“If it doesn’t, then it doesn’t.”  I stretched until I felt a series of pops travel down my spine and crossed the short distance over to Sarah.  “I’m obviously not going to promise you that everything will be fine.  But I will say that I’m not going to let anything happen to our friends, if there’s something I might be able to do to stop it.”

She barked out a sharp laugh.  “That’s exactly what I thought you’d say.”

“I’m nothing, if not predictable.”

One of Sarah’s eyebrows arched upward.  “Then you must be nothing.  Your whole thing is random, wanton chaos.”

“Would you really want it any other way?”

She didn’t answer.  After a few seconds, she patted the cushion next to her.  Cautiously, I took that as an invitation and sat down beside her.

Sarah cleared her throat and spoke, her voice hitching a little bit at every third word.  “Did you ever think we’d end up here?  All of our history, all the jobs we pulled…do you think you still would have wanted to work with me, back at the charity job, if you knew it was all going to end up here?”

“In a heartbeat,” I answered immediately.  I didn’t even consciously form the words.  They simply sprang, unbidden and wholly formed, from my lips.  “If God himself had descended from the heavens and told me that it was going to lead to this circus, I still wouldn’t have hesitated for a second.”

Sarah put one arm up, around my shoulders, and then pulled me into a hug.  I froze for an instant.  It was the most intimate contact we’d had since that final, devastating argument, and the warmth of her body against mine sent my brain into a temporary state of stupefaction.  I recovered quickly, though, and returned the hug with just as much force.

The elevator dinged.  We broke away from each other, but we weren’t quite fast enough to reach opposite ends of the couch before Mila and Michel entered the suite.  I noticed that Michel was carrying a small caliber handgun now.  It looked like one of Mila’s, but I couldn’t really be sure.  Mila’s uninjured hand held about half of an unwrapped KitKat bar.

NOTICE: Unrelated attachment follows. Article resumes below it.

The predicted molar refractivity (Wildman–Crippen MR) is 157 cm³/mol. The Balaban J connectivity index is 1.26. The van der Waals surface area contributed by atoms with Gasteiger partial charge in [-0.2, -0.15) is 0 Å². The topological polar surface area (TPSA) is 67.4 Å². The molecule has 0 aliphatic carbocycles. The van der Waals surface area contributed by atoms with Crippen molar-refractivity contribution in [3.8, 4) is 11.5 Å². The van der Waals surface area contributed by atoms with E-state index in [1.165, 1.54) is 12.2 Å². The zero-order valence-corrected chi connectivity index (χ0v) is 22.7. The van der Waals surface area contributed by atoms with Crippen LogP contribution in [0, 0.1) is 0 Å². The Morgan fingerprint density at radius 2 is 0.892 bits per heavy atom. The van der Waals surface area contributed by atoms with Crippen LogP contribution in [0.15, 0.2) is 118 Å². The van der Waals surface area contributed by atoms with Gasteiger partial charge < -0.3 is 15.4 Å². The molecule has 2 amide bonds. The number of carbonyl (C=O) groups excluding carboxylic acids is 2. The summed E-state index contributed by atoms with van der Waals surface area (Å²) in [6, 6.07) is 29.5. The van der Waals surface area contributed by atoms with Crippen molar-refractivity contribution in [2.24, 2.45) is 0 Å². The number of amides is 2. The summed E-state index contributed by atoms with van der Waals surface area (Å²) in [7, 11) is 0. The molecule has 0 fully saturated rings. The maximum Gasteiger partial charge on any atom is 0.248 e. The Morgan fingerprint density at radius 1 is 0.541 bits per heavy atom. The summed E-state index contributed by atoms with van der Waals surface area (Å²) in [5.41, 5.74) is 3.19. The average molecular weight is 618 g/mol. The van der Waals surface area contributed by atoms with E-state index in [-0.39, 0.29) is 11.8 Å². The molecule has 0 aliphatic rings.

“Are we interrupting something?” Mila asked.  Her lips twitched slightly, not quite becoming a smirk.  Michel, at least, had the good grace to seem embarrassed.

“We were just talking about our collective insanity,” Sarah replied smoothly.  “Seeing as every one of us has decided to leap cheerfully off a cliff tomorrow.”

“Tomorrow?”  The not-quite smirk fell away from Mila’s face.  “Everything’s in position?”

“As much as it’s going to be,” I said.  “Michel, the vehicles you needed aren’t going to get placed until later, after I let Sophie know to set that up.”

The Frenchman nodded.  “I have worked on the route these last few days.  I know it, backwards and forwards.”

“Glad to hear it.”

“What about your friends?” Mila asked.

“Alex and his daughter are going to stay here at the start of it,” I said.  “When we’ve got Hill suitably distracted, that’ll be the best time for them to get out of the country.  There’s a train that’ll get them out of the immediate area and then he can use some of his friends to handle the rest of the trip back to Germany.”